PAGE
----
Why do Mexicans swim with their clothes on? I mean, denim?!
--Vicente Fox's Mustache
I know this might be a seasonal question, but why do Mexicans like swimming in their clothes? Is it a Catholic thing? I remember as a child growing up in the San Fernando Valley that my pocho Catholic cousin even bathed at home in his T-shirt and underwear through his adolescence. He claims the nuns told him it was a sin to be naked.
I am half-Mexican myself but just don't understand: Why do Mexicans wear their clothes when swimming? They are the only people at a beach or public swimming spot who do it. Very bizarre. Please explain!
Dear Gabachos and Pochos,
This is by far the most-asked question in Ask a Mexican! history. So, to todos ustedes, I have my own question: Are you all chubby chasers? Like gabachos, an alarming number of Mexicans are out of shape. According to a 2003 study by the Organization for Economic Co-operation and Development, 24 percent of Mexico's population is overweight. That's the second-highest obesity rate in the world following--wait for it--los Estados Unidos! Unlike gabachos, Mexicans respect the public when it comes to flashing our flabby chichis, pompis and cerveza guts, so when we're out near the pool or by the beach, we cover up. It ain't Catholicism, machismo or an homage to our swim across the Rio Grande. It's good manners.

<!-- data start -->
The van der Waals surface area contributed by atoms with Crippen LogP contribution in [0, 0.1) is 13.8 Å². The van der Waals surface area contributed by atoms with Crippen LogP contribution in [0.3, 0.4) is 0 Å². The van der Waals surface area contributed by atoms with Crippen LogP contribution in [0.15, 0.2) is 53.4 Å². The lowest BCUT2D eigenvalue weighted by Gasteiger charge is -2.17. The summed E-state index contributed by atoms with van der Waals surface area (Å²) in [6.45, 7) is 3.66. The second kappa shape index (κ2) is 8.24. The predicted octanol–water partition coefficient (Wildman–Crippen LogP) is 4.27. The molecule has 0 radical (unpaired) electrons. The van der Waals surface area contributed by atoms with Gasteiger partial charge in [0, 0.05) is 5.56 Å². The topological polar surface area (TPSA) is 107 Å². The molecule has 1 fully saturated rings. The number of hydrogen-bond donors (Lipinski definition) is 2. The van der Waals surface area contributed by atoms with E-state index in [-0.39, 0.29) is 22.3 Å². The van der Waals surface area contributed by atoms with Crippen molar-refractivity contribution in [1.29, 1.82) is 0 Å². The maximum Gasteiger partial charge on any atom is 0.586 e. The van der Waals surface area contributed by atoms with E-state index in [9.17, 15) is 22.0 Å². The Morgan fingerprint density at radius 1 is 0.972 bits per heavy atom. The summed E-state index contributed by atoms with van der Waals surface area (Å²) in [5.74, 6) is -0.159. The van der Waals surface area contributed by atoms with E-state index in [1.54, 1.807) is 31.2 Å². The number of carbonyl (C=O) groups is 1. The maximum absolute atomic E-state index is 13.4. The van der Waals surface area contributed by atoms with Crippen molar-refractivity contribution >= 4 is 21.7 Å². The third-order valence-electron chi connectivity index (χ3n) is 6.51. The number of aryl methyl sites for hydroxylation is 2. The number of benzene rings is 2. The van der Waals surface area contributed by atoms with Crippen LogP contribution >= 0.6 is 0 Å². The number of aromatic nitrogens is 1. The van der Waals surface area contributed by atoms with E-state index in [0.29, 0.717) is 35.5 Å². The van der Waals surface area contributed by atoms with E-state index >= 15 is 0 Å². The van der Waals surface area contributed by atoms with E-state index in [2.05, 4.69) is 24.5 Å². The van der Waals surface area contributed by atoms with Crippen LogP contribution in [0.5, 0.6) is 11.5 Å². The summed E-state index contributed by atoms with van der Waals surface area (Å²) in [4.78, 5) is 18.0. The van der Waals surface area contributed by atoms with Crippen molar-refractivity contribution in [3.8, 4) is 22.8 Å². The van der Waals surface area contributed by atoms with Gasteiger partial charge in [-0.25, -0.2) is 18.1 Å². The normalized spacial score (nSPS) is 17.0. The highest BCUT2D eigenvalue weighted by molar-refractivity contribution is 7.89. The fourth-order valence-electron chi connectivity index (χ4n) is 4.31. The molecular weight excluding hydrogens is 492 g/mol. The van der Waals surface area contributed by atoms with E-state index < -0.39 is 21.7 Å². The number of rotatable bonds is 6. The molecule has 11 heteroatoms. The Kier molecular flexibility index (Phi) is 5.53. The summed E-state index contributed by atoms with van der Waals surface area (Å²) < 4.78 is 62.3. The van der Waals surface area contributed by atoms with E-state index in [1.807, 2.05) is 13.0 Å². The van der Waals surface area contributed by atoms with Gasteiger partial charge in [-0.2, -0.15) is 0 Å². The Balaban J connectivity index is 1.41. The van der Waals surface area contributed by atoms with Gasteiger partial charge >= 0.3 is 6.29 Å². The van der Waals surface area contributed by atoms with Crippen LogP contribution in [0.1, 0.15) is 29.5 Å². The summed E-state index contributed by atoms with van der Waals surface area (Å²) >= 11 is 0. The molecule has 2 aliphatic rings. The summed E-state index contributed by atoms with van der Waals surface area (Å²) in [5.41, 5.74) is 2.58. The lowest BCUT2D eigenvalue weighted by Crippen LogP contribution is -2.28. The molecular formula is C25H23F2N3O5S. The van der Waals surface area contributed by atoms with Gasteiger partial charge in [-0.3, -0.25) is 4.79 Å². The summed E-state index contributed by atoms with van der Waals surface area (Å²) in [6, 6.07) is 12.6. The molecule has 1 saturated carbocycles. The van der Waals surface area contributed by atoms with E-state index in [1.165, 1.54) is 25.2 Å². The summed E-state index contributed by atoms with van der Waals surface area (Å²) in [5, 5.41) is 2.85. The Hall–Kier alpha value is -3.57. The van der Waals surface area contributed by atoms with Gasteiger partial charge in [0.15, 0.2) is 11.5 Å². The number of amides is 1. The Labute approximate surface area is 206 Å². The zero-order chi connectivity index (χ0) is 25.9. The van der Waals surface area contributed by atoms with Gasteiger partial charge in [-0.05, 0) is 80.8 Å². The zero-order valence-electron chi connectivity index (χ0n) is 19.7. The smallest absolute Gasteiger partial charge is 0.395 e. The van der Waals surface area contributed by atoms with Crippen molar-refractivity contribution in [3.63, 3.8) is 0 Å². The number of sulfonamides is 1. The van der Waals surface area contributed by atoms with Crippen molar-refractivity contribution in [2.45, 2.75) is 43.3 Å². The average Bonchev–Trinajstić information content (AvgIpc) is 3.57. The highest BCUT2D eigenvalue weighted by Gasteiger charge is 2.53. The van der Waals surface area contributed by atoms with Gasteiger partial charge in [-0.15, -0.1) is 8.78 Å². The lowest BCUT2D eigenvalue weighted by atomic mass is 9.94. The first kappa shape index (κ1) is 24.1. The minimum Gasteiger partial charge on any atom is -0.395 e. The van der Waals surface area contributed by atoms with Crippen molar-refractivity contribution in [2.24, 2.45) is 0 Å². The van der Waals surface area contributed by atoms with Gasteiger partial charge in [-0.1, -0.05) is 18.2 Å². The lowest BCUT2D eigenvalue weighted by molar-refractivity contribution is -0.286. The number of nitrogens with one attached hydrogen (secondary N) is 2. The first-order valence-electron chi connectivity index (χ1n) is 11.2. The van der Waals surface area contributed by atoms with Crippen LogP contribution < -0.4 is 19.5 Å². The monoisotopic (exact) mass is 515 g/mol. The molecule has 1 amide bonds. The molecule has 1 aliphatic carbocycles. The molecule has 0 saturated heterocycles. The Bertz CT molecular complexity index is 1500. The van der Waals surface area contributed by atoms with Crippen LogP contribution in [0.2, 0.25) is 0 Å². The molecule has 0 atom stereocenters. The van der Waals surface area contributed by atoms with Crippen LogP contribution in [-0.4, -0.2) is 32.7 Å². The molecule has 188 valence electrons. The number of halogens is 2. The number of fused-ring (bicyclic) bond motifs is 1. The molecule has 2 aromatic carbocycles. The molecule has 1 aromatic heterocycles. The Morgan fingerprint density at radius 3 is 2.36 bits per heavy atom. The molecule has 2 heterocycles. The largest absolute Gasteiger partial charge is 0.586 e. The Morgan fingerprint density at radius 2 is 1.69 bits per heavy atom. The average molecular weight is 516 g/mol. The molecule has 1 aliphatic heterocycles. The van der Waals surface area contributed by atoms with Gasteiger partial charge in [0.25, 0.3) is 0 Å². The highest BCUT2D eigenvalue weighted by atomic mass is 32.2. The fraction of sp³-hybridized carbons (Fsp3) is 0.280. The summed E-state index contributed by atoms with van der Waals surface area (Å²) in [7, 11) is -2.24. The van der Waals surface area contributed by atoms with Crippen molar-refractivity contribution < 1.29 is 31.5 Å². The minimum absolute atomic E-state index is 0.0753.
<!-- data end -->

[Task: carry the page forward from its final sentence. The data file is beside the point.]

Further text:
Why do wabs, regardless of age and body size, always have one hand rubbing their bellies under their shirts? Is this something that is inherent in all wabs? Because they all do it, especially the "fresh from the border" ones. I don't get it. I'm a pocho, and I've never seen other pochos do it. Are wabs finger-banging their belly buttons or what? They all look so fucking stupid doing this. Just go to Home Depot and watch them.
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--Pocho with Albóndigas Grandes
Dear Pocho with Grande Meatballs,
What's with the panza hate? In previous eras, girth was a sign of bounty and promise--I'm thinking Santa Claus, William Howard Taft and the Earth Mother. That's still the case in Mexico. Next to a broom-thick mustache and a gray Ford truck, a glorious, well-rounded stomach is our ultimate proof of machismo. A panza's layers of fat fuel our insatiable work ethic; its orbital shape is a testament to the wives we keep in kitchens at home. Gabachos might work out, but taut muscles cannot compete with the centripetal force of a panza. Kids flock to it; crowds stare in jealousy when a magnificent specimen passes by. So when we rub our panzas, we pat the larded treasure that brings us success, popularity and prosperity--recall how Buddhists massage Siddhartha's plump belly for luck. And, in an amazing coincidence, Theravada Buddhists celebrate a mid-July holiday called Khao Pansa, where the faithful live in monasteries for three months and conclude with a gluttonous festival of food--all in the name of expanding that sweet, sweet panza.
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